Critics of the assignment restriction decisions note that there are many examples of Americans from minority groups — including Asian Americans — serving in countries they share connections with. The two most recent U.S. Ambassadors to Israel, David Friedman and Daniel Shapiro, are Jewish Americans. Ambassador Sung Kim, who is Korean American, served as Ambassador to South Korea from 2011 to 2014. Kim is now acting assistant secretary for Asia Pacific Affairs — the department’s leading regional hand — and joined Blinken on his trip to Asia this week.

Lieu said that the issue first came to his attention while preparing for a Congressional delegation trip to China and Japan in 2015. Members of Congress were briefed by around a dozen diplomats, but “not a single one of them was Asian American,” raising issues of both fairness and whether America is limiting its diplomatic capabilities, he said.

A broken appeals process

For years, there was no process at all for contesting assignment restrictions. Only in 2017, after Rep. Joaquin Castro (D-Texas) and then-Sen. Bob Corker (R-Tenn.) added language into the State Department Authorization Act to create a formal appeals process, did a system to challenge decisions come into effect.

But Asian American diplomats tell POLITICO that the current system remains deeply flawed. They say that security officials — rather than third party arbitrators — are in charge of reviewing their own initial decisions, and that there are no published numbers about how many appeals succeed or fail.

“While we appreciate the department’s efforts to codify an appeals process,” AAFAA president Shirlene Yee wrote in a note to the new administration, “the appeals process is not independent from DS (Diplomatic Security),” leaving “many employees, disproportionately of Asian American descent, still trapped in a cycle of fighting perceptions of disloyalty.”

A bipartisan effort in Congress to strengthen rights of appeal is underway.

The 2021 State Authorization Act — which seeks to overhaul the department’s operating guidelines for the first time in two decades and is supported by the leaders of both parties on the House Foreign Affairs Committee, Reps. Gregory Meeks (D-N.Y.) and Michael McCaul (R-Texas) — would give diplomats the right to have an independently reviewed appeal heard and finalized within 60 days,

Republican staff on the House Foreign Affairs Committee told POLITICO they have sympathy for Asian American diplomats and want to see the State Department putting its “most qualified people and the best Mandarin speakers” on China-related tasks. But Republican members remain hesitant about any changes that could open new security risks.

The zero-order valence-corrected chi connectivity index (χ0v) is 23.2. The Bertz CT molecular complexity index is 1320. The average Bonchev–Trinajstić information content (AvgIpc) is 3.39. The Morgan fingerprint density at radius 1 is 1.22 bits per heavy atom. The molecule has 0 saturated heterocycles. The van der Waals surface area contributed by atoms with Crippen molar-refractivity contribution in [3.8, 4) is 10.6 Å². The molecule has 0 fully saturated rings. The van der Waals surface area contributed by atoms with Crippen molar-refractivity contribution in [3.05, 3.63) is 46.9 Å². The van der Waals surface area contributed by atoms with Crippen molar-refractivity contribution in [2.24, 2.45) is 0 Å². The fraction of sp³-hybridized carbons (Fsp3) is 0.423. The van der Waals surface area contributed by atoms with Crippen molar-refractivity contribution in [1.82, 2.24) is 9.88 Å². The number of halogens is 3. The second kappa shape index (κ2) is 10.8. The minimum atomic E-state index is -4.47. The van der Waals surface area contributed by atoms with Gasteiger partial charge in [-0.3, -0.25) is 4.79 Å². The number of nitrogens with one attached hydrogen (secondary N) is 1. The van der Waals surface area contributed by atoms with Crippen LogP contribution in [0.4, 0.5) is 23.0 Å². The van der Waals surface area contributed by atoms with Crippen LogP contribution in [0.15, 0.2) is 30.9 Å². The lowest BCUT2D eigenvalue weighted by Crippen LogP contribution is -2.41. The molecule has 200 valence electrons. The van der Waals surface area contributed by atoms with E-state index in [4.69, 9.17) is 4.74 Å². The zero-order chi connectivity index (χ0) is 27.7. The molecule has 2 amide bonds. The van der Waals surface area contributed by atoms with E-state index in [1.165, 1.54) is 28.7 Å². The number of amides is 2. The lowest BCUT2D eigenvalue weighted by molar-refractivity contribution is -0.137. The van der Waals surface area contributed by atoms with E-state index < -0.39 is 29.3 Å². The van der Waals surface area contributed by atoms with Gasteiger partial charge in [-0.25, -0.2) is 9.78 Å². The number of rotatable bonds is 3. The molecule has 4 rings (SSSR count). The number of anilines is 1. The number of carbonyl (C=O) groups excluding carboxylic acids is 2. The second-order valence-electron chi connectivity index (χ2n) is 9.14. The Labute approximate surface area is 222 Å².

Foreigners in their own country

The heart of the issue is that Asian Americans continue to be seen as foreigners by many Americans, including their colleagues, several diplomats told POLITICO.

“The United States is unique among nations because no matter who you are or where you come from, you can be an American. But too often, Asian Americans are cast aside as perpetually foreign and discriminated against as not fully American, including at the U.S. State Department,” Castro told POLITICO.

Yee shared the story of Yuki Kondo-Shah, who was informed just six weeks before departing for a role in Japan that an assignment restriction would prevent her posting. The department’s Diplomatic Security team cited her parent’s country of birth, volunteer work done in Japan after the 2011 Fukushima disaster, and family visits as proof that she could not work on national security matters related to Japan, a close American ally in east Asia.

Kondo-Shah successfully appealed the decision about her “foreign preference” to Japan, and is now a U.S. Consulate officer in Fukuoka, Japan.

Another diplomat, the child of Chinese immigrants, testified anonymously in a Truman Center report on State Department reform, that the security clearance process is structurally biased, penalizing first-generation and second-generation Americans.

The diplomat said they were made to wait three years for their security clearance to begin work at the department. “I reached out to over 100 people — including current and former Ambassadors, Diplomatic Security personnel, and my Congressional representatives — to help expedite my security clearance, to no avail. The Bureau of Diplomatic Security told me that only the U.S. President could expedite my clearance.”

The diplomat added that because of a lack of transparent data “it’s easy to dismiss the problem and consider stories like mine as one-off anecdotes. But they’re not.”